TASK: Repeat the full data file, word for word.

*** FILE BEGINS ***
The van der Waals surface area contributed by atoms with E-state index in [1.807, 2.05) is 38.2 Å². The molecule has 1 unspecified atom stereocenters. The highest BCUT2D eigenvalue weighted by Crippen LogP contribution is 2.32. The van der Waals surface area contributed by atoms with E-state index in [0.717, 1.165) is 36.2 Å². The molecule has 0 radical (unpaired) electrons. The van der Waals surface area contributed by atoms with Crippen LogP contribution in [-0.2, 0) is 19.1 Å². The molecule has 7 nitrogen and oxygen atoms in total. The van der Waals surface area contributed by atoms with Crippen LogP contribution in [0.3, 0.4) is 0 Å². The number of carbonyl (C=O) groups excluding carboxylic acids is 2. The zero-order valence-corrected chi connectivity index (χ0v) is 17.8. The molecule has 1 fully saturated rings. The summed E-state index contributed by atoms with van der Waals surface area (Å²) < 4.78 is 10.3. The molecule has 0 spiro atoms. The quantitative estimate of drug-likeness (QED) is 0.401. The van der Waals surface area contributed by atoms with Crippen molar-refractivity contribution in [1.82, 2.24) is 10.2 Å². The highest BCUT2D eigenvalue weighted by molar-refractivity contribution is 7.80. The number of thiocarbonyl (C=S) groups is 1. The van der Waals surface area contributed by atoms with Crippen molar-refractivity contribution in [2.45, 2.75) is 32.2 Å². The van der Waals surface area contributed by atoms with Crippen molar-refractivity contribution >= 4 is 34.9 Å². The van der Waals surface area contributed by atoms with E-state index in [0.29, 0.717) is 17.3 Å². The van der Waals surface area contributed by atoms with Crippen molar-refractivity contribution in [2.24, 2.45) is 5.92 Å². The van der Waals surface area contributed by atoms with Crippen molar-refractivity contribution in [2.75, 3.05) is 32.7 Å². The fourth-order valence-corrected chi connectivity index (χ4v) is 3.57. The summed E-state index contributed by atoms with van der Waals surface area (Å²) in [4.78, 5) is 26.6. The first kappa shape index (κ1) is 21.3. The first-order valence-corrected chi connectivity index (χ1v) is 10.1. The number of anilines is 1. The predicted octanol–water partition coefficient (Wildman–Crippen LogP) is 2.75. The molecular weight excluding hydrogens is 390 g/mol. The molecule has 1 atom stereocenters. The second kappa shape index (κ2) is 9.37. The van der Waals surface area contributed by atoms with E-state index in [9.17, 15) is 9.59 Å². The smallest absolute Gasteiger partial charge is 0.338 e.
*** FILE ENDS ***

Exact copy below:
The van der Waals surface area contributed by atoms with E-state index in [1.807, 2.05) is 38.2 Å². The molecule has 1 unspecified atom stereocenters. The highest BCUT2D eigenvalue weighted by Crippen LogP contribution is 2.32. The van der Waals surface area contributed by atoms with E-state index in [0.717, 1.165) is 36.2 Å². The molecule has 0 radical (unpaired) electrons. The van der Waals surface area contributed by atoms with Crippen LogP contribution in [-0.2, 0) is 19.1 Å². The molecule has 7 nitrogen and oxygen atoms in total. The van der Waals surface area contributed by atoms with Crippen LogP contribution in [0.3, 0.4) is 0 Å². The number of carbonyl (C=O) groups excluding carboxylic acids is 2. The zero-order valence-corrected chi connectivity index (χ0v) is 17.8. The molecule has 1 fully saturated rings. The summed E-state index contributed by atoms with van der Waals surface area (Å²) < 4.78 is 10.3. The molecule has 0 spiro atoms. The quantitative estimate of drug-likeness (QED) is 0.401. The van der Waals surface area contributed by atoms with Crippen molar-refractivity contribution in [1.82, 2.24) is 10.2 Å². The highest BCUT2D eigenvalue weighted by molar-refractivity contribution is 7.80. The number of thiocarbonyl (C=S) groups is 1. The van der Waals surface area contributed by atoms with Crippen molar-refractivity contribution in [2.45, 2.75) is 32.2 Å². The van der Waals surface area contributed by atoms with Crippen molar-refractivity contribution >= 4 is 34.9 Å². The van der Waals surface area contributed by atoms with E-state index in [0.29, 0.717) is 17.3 Å². The van der Waals surface area contributed by atoms with Crippen molar-refractivity contribution in [2.24, 2.45) is 5.92 Å². The van der Waals surface area contributed by atoms with Crippen molar-refractivity contribution in [2.75, 3.05) is 32.7 Å². The fourth-order valence-corrected chi connectivity index (χ4v) is 3.57. The summed E-state index contributed by atoms with van der Waals surface area (Å²) in [4.78, 5) is 26.6. The first kappa shape index (κ1) is 21.3. The first-order valence-corrected chi connectivity index (χ1v) is 10.1. The number of anilines is 1. The predicted octanol–water partition coefficient (Wildman–Crippen LogP) is 2.75. The molecular weight excluding hydrogens is 390 g/mol. The molecule has 1 atom stereocenters. The second kappa shape index (κ2) is 9.37. The van der Waals surface area contributed by atoms with E-state index in [9.17, 15) is 9.59 Å². The smallest absolute Gasteiger partial charge is 0.338 e.